A relational model of career adaptability and career prospects: The roles of leader–member exchange and agreeableness

Xuhua Yang, Yanjun Guan, Yejun Zhang, Zhuolin She, Emma E. Buchtel, Miranda Chi Kuan Mak, Hanlin Hu

Research output: Journal PublicationArticlepeer-review

9 Citations (Scopus)


Drawing on career construction theory and leader–member exchange (LMX) theory, this research examined the mediating role of LMX in explaining the effect of employee career adaptability on career prospects, as well as the moderating role of agreeableness in this process. Two field studies were conducted among Chinese employees and their supervisors to test this model. In study 1, time-lagged multisource data were collected from 252 employees and 69 supervisors. The results showed that supervisor-rated LMX (Time 2) mediated the relationship between employee-rated career adaptability (Time 1) and supervisor-rated career prospects (Time 2). In study 2, a cross-lagged panel study among 149 employees and 47 supervisors across 4 months replicated the mediating effect of LMX for the relationship between career adaptability and career prospects. Results of study 2 also showed that LMX (Time 1, supervisor-rated) did not significantly predict career adaptability (Time 2, employee-rated), providing support for the unidirectional relationship from career adaptability to LMX in this context. The moderating role of agreeableness was supported such that the effect of career adaptability on LMX, as well as the indirect effect of career adaptability on career prospects via LMX, was stronger among employees with a higher level of agreeableness. We discussed the theoretical and practical implications of these findings and offered directions for future research. Practitioner points: Organizations should consider using career adaptability as an important tool to select high-potential job candidates, provided that other more important selection criteria have been met, since employees with a higher level of career adaptability are more capable of building high-quality relationships with their supervisors and receiving positive recommendations from them. Organizations should also help employees to recognize the important role of agreeableness in their work, in order to maximize the potential benefits of career adaptability on employees’ career development; otherwise employees’ career prospects will be constrained even if they have a high level of career adaptability.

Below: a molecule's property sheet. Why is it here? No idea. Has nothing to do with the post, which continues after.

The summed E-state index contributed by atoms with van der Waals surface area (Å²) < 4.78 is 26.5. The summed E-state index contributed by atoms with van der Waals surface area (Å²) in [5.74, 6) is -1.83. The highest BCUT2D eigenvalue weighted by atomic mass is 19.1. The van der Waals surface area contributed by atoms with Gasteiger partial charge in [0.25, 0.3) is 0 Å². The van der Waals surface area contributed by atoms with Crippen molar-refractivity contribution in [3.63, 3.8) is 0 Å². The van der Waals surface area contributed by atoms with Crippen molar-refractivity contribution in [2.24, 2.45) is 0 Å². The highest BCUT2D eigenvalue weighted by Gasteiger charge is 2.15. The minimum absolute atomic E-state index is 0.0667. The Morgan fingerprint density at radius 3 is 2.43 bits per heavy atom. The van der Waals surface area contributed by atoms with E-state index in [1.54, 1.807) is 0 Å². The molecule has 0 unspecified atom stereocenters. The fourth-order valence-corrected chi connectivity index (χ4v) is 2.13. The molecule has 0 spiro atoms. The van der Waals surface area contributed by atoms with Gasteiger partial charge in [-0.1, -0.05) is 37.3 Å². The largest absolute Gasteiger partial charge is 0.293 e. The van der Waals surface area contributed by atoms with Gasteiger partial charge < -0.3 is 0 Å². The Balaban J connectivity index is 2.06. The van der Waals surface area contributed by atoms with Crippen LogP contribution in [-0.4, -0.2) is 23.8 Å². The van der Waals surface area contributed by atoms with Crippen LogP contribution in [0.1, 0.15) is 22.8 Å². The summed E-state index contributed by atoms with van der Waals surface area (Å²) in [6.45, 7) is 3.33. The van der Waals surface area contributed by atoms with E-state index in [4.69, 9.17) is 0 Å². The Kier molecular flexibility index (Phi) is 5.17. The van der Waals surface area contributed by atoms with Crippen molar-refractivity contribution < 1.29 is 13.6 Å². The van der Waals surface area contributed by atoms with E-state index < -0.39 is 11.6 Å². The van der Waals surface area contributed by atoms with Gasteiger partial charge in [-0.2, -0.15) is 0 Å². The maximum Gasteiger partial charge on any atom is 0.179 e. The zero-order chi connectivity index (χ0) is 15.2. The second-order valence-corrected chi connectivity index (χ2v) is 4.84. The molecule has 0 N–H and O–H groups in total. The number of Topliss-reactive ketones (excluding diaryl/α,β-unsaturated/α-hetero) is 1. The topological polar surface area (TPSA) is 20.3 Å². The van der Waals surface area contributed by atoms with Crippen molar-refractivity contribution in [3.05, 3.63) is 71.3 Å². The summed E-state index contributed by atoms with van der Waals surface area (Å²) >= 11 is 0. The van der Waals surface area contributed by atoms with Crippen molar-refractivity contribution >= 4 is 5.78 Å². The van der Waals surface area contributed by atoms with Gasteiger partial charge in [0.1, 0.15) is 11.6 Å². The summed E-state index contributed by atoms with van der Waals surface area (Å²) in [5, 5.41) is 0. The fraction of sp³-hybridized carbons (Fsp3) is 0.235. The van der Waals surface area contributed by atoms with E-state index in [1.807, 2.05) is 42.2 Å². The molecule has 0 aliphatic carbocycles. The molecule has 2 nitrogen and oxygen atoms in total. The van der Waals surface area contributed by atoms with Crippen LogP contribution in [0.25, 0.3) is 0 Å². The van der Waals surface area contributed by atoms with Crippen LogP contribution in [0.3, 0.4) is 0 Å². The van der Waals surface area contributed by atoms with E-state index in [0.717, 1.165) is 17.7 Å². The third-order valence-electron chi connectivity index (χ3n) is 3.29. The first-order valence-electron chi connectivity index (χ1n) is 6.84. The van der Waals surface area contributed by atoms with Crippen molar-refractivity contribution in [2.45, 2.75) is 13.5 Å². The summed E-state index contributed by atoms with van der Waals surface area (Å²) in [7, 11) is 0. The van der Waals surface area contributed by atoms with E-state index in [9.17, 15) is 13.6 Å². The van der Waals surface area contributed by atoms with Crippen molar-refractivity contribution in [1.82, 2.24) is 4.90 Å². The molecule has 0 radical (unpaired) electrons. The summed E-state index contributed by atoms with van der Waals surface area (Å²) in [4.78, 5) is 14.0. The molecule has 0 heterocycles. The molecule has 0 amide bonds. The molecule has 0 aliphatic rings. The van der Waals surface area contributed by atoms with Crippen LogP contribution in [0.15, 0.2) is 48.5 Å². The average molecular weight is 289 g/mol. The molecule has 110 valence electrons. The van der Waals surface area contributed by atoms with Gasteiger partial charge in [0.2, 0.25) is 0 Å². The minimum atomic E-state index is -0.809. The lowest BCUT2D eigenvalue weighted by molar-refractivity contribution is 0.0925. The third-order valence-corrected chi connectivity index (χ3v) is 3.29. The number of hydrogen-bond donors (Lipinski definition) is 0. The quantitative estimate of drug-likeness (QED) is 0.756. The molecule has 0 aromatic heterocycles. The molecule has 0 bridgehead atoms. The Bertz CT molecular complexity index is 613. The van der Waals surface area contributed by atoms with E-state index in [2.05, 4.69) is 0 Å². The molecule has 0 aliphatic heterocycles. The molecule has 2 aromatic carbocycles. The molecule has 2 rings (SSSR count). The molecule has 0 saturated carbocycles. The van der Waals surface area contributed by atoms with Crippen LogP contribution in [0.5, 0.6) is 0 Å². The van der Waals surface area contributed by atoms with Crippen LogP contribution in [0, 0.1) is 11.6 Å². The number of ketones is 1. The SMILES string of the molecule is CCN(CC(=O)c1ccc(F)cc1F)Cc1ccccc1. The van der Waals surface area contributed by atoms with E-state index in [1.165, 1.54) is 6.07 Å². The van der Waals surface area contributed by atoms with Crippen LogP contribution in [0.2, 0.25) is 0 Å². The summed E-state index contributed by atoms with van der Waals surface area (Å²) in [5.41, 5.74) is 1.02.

Original languageEnglish
Pages (from-to)405-430
Number of pages26
JournalJournal of Occupational and Organizational Psychology
Issue number2
Publication statusPublished - 1 Jun 2020
Externally publishedYes


  • agreeableness
  • career adaptability
  • career prospects
  • leader-member exchange

ASJC Scopus subject areas

  • Applied Psychology
  • Organizational Behavior and Human Resource Management


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